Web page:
The question: I know cardiovascular exercise is good for your heart and blah, blah, blah, but when I'm really hitting it in the weight room, won't cardio just wreck my strength gains?
The expert: Brad Schoenfeld, Ph.D., CSCS-D, assistant professor of exercise science at Lehman College and the assistant editor-in-chief of the Strength and Conditioning Journal
The verdict: Well, it depends what you mean by "strength." If you want muscles that are versatile enough to not only fill out a shirt but help you cross a marathon finish line, cardio will boost your strength gains. If you just want big muscles, cardio is not really going to help your cause.
That's because strength training and cardiovascular exercise—while both means of getting healthier, fitter, and, let's be honest, sexier—build strength in two different ways.
Strength training, for one, primarily works your fast-twitch fibers, which is contributed to high-intensity, short-duration exercises, he says. In response to training, the fibers get stronger by becoming bigger and growing in number—which is to thank for any size gains in your biceps.
On the flip side, endurance exercise primarily trains your body's slow-twitch fibers, which are responsible for fueling low-intensity, high-duration exercises like running, swimming, and biking. They are tiny, and while they are vital to sticking with any cardio class or endurance event, they don't really add to your body's muscle bulk, he says.
That's by design: "With sizeable muscles, you're carrying more weight, which would be counterproductive to endurance performance," Schoenfeld says. "It would be like running a long distance while carrying a suitcase."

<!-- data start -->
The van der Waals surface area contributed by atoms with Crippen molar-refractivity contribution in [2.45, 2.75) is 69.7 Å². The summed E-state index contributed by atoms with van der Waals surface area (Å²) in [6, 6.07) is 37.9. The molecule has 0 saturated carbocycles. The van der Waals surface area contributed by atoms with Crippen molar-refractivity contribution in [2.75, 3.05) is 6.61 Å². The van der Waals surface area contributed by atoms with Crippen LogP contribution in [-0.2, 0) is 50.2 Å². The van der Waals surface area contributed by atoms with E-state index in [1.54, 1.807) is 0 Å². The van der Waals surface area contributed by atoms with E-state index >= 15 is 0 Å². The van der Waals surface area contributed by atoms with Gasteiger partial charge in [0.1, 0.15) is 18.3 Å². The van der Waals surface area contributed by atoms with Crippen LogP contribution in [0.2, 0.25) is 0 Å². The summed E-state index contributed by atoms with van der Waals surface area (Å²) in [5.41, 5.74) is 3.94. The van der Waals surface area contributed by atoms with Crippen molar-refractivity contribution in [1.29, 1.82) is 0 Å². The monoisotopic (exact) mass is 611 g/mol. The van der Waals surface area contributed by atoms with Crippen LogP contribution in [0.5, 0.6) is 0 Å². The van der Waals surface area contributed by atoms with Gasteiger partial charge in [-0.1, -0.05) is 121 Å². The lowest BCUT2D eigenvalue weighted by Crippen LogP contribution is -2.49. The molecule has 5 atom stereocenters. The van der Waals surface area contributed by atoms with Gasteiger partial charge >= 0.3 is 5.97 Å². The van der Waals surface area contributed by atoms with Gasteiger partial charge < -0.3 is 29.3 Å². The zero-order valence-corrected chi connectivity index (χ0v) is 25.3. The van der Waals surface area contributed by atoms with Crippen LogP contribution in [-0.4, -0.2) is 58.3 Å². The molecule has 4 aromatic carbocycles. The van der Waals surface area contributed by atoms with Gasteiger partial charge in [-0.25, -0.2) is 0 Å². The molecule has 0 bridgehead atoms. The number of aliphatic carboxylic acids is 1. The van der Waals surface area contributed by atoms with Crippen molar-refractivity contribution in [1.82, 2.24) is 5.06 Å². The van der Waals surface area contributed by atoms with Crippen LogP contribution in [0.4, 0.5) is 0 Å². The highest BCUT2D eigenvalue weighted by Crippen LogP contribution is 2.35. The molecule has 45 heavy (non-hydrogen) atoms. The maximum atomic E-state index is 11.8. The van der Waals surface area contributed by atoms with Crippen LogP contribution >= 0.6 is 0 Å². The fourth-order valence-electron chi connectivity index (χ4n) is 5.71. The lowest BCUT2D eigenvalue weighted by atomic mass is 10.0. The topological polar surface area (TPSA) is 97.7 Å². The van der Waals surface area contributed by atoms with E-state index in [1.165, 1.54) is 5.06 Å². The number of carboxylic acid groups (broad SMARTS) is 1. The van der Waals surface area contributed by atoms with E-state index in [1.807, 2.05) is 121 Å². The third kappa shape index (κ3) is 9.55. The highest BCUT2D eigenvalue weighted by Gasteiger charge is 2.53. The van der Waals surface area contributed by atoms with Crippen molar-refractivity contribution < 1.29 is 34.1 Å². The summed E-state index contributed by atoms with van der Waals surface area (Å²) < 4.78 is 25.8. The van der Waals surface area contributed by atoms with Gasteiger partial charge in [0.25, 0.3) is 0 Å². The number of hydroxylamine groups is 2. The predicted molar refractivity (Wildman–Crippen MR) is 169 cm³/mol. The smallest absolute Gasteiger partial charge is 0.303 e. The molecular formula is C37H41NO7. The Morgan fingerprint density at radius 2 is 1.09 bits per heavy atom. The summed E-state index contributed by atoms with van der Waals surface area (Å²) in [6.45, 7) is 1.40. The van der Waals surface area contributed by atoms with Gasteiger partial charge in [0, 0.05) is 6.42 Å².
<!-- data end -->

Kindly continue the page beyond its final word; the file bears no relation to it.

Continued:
And, while strength training largely leaves slow-twitch fibers alone and lets them do their thing, there is some evidence that cardiovascular exercise can convert fast-twitch fibers into slow-twitch fibers, Schoenfeld says. Wait, running can actually steal muscle fibers to the cardio team? It's possible.
What's more, cardio can also disrupt the growth of fast-twitch fiber through what's called the interference effect, he says. During exercise, your body sends out both anabolic (muscle-building) and catabolic (muscle-breaking) signals, and it's believed that aerobic exercise can promote a more catabolic environment.
Hence why a 2012 study from the Research Institute for Olympic Sports found that muscle power is significantly lower in people who perform both strength and cardiovascular exercise as opposed to just strength workouts.
Before you swear off the treadmill, don't. Cardiovascular exercise isn't bad, and you shouldn't avoid it like a naked man in the locker room. On the contrary, cardio does a body good, he says. It improves you body's endurance, burns calories, and improves your heart health (which translates to better blood flow down south). And unless you're a bodybuilder or competitive lifter, cardio's effects on your muscle gains really aren't that bad. Plus, no-neck physiques are just out of style.
To get the most from your strength workouts while still upping your cardiac capacity, Schoefeld recommends performing your strength and cardio workouts on separate days. Or, if you somehow have enough time in your schedule for two-a-days, perform one workout in the morning and the other in the evening. Putting some hours between the workouts can help buffer the interference effect so you can tone up and still win road races, he says.